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20-12-2012 | Article

Disclosure lax in treatment guideline panels

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medwireNews: An investigation of 20 clinical practice guidelines for conditions treated with the 25 top-selling drugs in the USA has revealed that a high proportion of panel doctors had financial ties to drug companies that could skew their recommendations.

More than 80% of the doctors in nine panels had financial ties to drug companies, while four panels did not require members to disclose conflicts of interest. Of the 16 guideline committees that had mandatory disclosure rules, two-thirds of the panel members had ties to drug companies.

"We have not done a good job in ensuring that guidelines are done with the kind of independence and integrity that the public expects," Steven Nissen, chairman of cardiovascular medicine at the Cleveland Clinic (Ohio), told medwireNews.

Nissen was careful to distinguish doctors who have research relationships with pharmaceutical industries from individuals who give, for example, marketing talks for a company and "cross the line that would exclude them from guideline committees."

The Milwaukee Journal Sentinel and MedPage Today study also found that conflicted panels at times recommended "inappropriate" over-prescribing, especially for anemia, chronic pain, and asthma.

The drugs in the investigation equated to $ 94 billions' worth of sales - or 30% of all US drug profits - in 2011. They included esomeprazole for acid reflux, atorvastatin for high cholesterol, and oxycodone for pain.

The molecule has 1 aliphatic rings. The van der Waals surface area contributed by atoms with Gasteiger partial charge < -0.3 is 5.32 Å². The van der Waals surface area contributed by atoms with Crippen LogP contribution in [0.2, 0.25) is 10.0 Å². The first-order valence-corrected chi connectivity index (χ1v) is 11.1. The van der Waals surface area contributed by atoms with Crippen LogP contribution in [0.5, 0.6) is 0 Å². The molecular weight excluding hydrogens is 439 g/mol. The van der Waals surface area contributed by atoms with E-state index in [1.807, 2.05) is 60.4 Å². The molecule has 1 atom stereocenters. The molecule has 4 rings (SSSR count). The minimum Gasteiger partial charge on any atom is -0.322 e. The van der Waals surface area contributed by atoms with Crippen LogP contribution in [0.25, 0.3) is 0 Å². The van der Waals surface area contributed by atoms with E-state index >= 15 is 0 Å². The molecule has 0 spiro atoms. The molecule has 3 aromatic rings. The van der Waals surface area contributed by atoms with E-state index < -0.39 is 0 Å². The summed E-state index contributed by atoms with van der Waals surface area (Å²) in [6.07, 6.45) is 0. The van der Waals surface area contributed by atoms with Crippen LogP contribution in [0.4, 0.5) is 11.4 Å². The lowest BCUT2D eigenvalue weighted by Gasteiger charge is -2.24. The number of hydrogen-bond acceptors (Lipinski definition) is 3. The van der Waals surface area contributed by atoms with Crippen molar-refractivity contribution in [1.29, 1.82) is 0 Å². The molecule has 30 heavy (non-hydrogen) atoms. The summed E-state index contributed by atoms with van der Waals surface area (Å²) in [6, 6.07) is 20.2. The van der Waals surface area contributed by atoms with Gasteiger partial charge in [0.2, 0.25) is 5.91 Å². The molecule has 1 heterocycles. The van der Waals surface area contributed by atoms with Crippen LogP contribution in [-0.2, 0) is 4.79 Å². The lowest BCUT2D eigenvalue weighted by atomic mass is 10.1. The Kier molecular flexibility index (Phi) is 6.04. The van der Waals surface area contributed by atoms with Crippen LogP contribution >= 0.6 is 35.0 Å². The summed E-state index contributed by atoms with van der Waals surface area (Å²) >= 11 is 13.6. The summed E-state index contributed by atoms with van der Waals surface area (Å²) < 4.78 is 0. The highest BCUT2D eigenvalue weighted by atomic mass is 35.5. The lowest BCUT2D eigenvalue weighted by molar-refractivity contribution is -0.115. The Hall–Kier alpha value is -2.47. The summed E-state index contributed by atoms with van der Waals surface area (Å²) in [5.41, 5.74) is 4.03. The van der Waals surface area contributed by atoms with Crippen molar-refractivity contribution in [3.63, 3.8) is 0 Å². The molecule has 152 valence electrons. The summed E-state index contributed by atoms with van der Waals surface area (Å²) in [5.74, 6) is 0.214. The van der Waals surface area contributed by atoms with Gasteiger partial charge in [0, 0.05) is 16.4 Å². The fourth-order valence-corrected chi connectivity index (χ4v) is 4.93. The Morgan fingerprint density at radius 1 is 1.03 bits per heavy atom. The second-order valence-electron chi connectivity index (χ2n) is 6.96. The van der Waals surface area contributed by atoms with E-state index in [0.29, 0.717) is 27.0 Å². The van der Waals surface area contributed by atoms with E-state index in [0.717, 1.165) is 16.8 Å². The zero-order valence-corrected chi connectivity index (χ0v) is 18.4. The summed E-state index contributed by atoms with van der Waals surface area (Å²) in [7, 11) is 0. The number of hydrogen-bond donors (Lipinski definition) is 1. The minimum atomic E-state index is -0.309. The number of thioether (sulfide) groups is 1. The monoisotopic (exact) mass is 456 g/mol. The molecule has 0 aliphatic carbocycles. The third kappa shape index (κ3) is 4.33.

The Institute of Medicine (IOM) has advised that participants with conflicts of interest should be excluded from guideline panels whenever possible, and where included make up less than half of the committee with the fullest possible disclosure. The chair or co-chairs of a panel can have no financial conflicts if they are to occupy what Nissen described as "a very powerful position."

The analysis found that only two committees satisfied IOM panel criteria, while at least 10 panels had chairmen with financial ties to drug companies.

"Guidelines are used by everybody [and] determine the standard approach in medicine." Nissen observed. "They have to be beyond reproach. Unfortunately, they are not. Even the appearance of impropriety undermines the guidelines."

Sheldon Greenfield, co-director of the Health Policy Research Institute of California, observed that many experts believe they can transcend bias or would not succumb to a specific prejudice because of working with several drug companies at once. "We now know that none of us can resist [bias]," he told medwireNews. "Just getting a mug or a pizza [from a company] influences us even though we hate to think that it does."

By Peter Sergo, medwireNews Reporter